Germany's Altmaier confident EU can limit transatlantic tensions - Metro US

Germany’s Altmaier confident EU can limit transatlantic tensions

German Economy Minister Peter Altmaier arrives for a meeting with the leadership of the conservative CDU/CSU parliamentary group, in Berlin

BRUSSELS (Reuters) – German economy minister Peter Altmaier expressed confidence on Thursday that the United States and European Union could resolve trade difficulties, notably a dispute over aircraft subsidies, with some fresh signs of an easing of transatlantic tensions.

Altmaier, speaking to the trade committee of the European Parliament, said a meeting between U.S. President Donald Trump and former European Commission chief Jean-Claude Juncker in July 2018 had largely prevented an escalation of tensions, but not solved all problems.

The two parties have a long-running dispute over subsidies for Boeing and its European rival Airbus. The World Trade Organization gave the United States the right last year to hit the EU with tariffs on $7.5 billion of EU products and is set to determine EU retaliation rights in the coming weeks.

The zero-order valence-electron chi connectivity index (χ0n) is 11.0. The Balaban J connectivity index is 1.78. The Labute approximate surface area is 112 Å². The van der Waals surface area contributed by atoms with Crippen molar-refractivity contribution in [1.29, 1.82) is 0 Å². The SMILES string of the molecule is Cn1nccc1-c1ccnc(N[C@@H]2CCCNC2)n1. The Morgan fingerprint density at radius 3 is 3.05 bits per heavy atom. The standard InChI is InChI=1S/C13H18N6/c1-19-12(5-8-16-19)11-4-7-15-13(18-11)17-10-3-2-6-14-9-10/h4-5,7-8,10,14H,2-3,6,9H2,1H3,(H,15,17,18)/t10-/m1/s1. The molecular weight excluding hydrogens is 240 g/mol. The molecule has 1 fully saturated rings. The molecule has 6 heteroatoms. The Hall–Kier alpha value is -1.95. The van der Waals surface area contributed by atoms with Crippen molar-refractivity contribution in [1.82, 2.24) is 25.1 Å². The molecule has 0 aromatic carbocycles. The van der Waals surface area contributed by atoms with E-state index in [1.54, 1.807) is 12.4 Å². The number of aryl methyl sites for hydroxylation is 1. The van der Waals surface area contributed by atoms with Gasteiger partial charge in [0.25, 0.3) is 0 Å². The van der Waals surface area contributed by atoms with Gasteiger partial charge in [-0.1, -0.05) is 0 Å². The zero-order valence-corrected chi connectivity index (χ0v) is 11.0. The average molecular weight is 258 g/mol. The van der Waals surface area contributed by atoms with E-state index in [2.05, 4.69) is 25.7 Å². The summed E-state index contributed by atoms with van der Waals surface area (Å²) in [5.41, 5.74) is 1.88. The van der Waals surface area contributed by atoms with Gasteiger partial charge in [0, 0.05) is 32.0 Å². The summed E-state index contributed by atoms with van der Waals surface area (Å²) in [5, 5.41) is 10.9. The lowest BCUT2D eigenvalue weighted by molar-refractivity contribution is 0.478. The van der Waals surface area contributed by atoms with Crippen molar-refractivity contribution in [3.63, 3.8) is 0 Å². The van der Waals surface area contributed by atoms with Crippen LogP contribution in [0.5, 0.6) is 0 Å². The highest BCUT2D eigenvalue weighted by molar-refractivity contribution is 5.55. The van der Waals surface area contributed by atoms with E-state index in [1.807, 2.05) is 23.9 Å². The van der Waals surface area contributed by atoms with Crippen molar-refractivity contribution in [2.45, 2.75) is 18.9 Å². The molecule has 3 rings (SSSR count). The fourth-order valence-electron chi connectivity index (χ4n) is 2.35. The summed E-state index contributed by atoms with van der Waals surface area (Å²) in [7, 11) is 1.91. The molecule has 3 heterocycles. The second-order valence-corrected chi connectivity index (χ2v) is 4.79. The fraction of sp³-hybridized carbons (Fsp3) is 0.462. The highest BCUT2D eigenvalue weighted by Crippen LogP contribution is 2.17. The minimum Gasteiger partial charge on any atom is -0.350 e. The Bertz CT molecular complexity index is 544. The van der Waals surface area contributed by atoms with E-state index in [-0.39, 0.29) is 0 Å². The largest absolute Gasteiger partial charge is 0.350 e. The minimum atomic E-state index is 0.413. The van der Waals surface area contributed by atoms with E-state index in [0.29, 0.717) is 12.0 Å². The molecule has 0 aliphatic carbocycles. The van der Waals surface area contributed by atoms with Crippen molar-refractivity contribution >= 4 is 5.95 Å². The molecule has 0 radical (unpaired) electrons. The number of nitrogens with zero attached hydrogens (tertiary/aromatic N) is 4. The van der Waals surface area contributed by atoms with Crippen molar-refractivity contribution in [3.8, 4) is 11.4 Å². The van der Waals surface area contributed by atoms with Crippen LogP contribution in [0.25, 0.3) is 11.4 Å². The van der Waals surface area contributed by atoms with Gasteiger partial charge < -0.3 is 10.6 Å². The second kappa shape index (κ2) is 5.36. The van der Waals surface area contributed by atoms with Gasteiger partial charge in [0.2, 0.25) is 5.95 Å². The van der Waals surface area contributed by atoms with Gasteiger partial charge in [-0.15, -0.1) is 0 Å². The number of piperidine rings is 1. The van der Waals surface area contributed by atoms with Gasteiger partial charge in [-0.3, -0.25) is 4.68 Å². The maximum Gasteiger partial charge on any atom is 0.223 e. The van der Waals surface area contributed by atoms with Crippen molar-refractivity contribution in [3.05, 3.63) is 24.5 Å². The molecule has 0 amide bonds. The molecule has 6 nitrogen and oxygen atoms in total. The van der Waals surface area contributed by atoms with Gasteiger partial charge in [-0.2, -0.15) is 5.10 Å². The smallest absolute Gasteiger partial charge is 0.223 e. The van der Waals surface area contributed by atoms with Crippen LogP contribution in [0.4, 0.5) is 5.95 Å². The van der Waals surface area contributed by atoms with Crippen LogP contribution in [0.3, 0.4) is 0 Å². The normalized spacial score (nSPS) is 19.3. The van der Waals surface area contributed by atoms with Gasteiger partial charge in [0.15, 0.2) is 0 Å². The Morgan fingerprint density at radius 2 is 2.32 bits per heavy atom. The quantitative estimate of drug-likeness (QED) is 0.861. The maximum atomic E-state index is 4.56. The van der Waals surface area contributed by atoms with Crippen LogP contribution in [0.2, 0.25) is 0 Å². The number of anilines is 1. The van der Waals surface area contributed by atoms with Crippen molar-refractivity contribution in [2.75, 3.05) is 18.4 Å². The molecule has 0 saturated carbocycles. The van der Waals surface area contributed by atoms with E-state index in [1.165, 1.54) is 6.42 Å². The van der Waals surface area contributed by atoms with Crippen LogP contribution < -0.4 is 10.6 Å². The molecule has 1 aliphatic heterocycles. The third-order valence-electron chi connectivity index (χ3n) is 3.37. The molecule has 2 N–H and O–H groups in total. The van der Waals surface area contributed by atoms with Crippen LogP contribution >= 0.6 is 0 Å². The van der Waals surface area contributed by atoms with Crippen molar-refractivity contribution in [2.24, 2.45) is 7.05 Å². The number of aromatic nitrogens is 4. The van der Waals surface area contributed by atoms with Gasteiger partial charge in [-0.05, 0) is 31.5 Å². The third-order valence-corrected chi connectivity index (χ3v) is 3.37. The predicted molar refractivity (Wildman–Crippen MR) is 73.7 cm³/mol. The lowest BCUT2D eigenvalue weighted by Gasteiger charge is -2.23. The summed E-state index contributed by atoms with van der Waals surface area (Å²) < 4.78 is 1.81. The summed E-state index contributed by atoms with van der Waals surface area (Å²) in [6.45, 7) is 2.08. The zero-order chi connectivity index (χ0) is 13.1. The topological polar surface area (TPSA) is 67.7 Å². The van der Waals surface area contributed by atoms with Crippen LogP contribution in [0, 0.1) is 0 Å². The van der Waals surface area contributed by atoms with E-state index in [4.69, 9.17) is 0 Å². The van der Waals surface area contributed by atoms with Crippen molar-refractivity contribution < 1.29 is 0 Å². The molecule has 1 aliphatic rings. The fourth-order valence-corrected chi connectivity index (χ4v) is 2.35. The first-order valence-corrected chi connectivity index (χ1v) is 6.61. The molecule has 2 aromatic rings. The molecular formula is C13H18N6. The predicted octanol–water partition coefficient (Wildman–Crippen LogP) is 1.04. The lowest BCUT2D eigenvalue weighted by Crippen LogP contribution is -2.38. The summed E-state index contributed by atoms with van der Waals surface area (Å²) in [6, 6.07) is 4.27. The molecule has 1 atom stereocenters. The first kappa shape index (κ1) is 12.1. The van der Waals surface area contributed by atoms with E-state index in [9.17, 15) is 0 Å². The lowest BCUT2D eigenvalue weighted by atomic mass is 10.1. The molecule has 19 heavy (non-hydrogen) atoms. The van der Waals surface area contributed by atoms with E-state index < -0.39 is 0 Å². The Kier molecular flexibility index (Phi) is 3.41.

Altmaier said both sides had an interest in resolving their differences over these subsidies, adding the European Union had put forward proposals for doing so.

“I am, as before, confident that it will be possible to avoid a great escalation. If our partner does not want this, then we will naturally protect European interests,” he said.

Altmaier referred to talks he had had with former trade commissioner Phil Hogan, who sorted out a mini trade deal with the United States to remove duties on U.S. lobsters before his resignation over a trip to Ireland.

“We will continue these talks with all the necessary seriousness. There are the first positive signals and we hope that we can strengthen them,” Altmaier said.

The EU is still subject to U.S. tariffs on imported steel and aluminium, but Washington has not so far carried through a threat to impose tariffs on EU cars. The two sides are also in dispute over EU plans to tax digital services companies.

(Reporting by Philip Blenkinsop, Editing by William Maclean)

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